Artist's conception of atmospheric ablation on a hot jupiter Among the most surprising discoveries of the latter part of the twentieth century was the finding that exoplantery systems were not simple copies of the Solar System architecture. Specifically, Jovian-mass gas giants were a relatively common occurrence at sub-Mercurian separations from sun-like stars. Characterised as "hot jupiters", the hottest jupiter is the ~1.4 MJup planet in a 1.1 day period orbit around a fairly anonymous 11th magnitude G dwarf. This is a transiting system, identified by the WASP team and designated as WASP-12b, so the orbital inclination is known, and the absolute semi-major axis is only 0.023 AU, less than one-tenth the radius of Mercury's orbit. Consequently, WASP-12b experiences substantial heating, and is estimated to have a temperature of ~2500K (comparable with an M7/M8 dwarf). At these temperatures, the expectation is that the planetary atmosphere will be subject to extensive evaporation, potentially leading to a substantial gas tail. In Cycle 17, COS was used to observe this system, and the results appeared to indicate that the transit ingress occurs earlier at near-UV wavelengths than at optical wavelengths;that is, the planet seems to have a larger cross-section in the near-UV. The same phenomenon was not observed at transit egress. A possible explanation for this effect is that the planet has a substantial magnetic field, which concentrates dense shocked material in the supersonic stellar wind upstream of the field. If so, this could provide a mechanism for not only probing the origins of magnetic fields in exoplanets, but also constraining the interior structure of the planet. The data from the Cycle 17 program, however, are sparse. The present program aims to confirm the results through observations of additional transits.

GO 13482: The Evolving Gas Content of Galaxy Halos: A Complete Census of MgII Absorption Line Host Galaxies at 0.7 < z < 2.5

How background QSOs are used to probe the gas content of galactic halos
Galaxy formation, and the overall history of star formation within a galaxy, clearly demands the presence of gas. The detailed evolution of individal stellar systems therefore depends on how gas is accreted, recycled, circulated through the halo and, perhaps, ejected back into the intergalactic medium. Tracing that evolutionary history is difficult, since gas passes through many different phases, some of which are easier to detect than others. Halo gas is expected to exist over a range of temperatures, ranging from extremely hot gas (>106K) participating in accretion and outflows, to much cooler gas forming reservoirs within the halo. The most effective means of detecting that gas is through spectroscopy of background soruces, usually quasars, where the aim is to detect the absorption signature imprinted by the foreground material on the intrisic QSO spectrum. Hot gas is best detected at far UV wavelengths, but cooler gas has less energetic transitions and therefore tends to exhibit absorption at longer wavelengths. The present program aims to search for cool gas in galactic halos by looking for evidence of singly ionised magnesium, Mg II, absorption in the spectra of nine moderate-redshift QSOs. Since the goal is to probe redshifts between z=0.7 and z=2.5, the near-UV lines are shifted to the near-infrared, and consequently the observatons are being made using the G141 prism on the WFC3-IR camera.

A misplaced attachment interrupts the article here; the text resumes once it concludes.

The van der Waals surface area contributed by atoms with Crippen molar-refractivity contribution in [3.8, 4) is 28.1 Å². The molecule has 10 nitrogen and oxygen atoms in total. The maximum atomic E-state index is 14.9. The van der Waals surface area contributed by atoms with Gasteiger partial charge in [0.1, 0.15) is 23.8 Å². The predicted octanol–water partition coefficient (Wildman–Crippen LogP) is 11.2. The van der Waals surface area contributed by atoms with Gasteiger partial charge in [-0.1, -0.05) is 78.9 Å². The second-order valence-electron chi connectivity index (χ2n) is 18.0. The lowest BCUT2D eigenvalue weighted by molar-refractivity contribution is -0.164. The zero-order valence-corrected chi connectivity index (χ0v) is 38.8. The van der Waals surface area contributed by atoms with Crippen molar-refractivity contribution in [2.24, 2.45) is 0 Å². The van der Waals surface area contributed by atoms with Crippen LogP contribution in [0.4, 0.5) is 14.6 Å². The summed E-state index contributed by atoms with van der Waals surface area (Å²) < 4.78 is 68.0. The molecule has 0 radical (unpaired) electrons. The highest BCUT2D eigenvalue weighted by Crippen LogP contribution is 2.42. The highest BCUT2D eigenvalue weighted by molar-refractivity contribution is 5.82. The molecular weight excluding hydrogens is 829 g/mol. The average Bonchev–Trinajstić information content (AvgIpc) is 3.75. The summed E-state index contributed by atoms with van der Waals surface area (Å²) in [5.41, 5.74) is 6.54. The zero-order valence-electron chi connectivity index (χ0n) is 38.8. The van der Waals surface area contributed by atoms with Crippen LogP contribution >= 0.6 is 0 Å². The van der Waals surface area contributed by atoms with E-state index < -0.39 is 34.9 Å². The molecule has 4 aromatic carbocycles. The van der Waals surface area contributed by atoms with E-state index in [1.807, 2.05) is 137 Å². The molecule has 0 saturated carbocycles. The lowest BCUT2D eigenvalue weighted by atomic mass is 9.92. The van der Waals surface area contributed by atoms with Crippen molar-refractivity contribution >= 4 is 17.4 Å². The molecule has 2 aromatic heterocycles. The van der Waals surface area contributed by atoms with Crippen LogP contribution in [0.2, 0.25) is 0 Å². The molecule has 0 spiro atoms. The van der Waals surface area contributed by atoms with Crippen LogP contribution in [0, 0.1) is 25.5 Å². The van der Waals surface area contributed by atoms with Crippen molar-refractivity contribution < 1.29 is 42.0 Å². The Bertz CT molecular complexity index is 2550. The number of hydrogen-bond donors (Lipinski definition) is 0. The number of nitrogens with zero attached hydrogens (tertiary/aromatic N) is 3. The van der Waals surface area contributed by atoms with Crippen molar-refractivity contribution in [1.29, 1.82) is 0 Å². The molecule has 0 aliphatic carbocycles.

GO 13510: Joint Chandra and HST Monitoring of the Crab Nebula

The Crab Nebula
Messier 1, the Crab Nebula, provides astronomy with one of its iconic images. The remnant of a bright supernova observed in 1054 by Arabian and Chinese astronomers, the Crab was first recorded in 1731 by the English astronomer, John Bevis, thirt-seven years before Messier compiled his catalogue of non-comets. The energy source for the gaseous emission is the neutron star that lies in the centre of nebulosity, and was one of the first pulsars to be identified. The Crab is also a source of high energy emission, including radiation at X-ray and gamma ray wavelengths. Overall, this system plays a crucial role in aiding our understanding of post-supernova evolutionary processes. However, there are still some notable undertainties in the detailed processes within even this system. In particular, in September of 2010 the Crab surprised the astronomial community by producing a powerful flare at gamma-ray wavelengths that persisted for 4 days (see GO 12381 ).A second flare of similar magnitude occurred in May, 2011. Observations taken during the 2010 flare by HST and Chandra provided some insight into the effects of the flare, but analysis was hampered by the absence of a comparison set of pre-outburst images of comparable resolution and depth. The present program aims to address that issue through coordinated monitoring of the Crab at X-ray and optical wavelengths. Tne Advanced Camera for Surveys on HST was used to take images in the F550M filter at 6 epochs in 2012, with the observations timed to be within 10 days of X-ray images taken by Chandra using the AXAF CCD Imaging Spectrometer; the present program will obtain a further series of observations through 2013 and 2014. These data will establish a reference set should a further flare occur.

Past weeks:
page by Neill Reid, updated 14/10/2012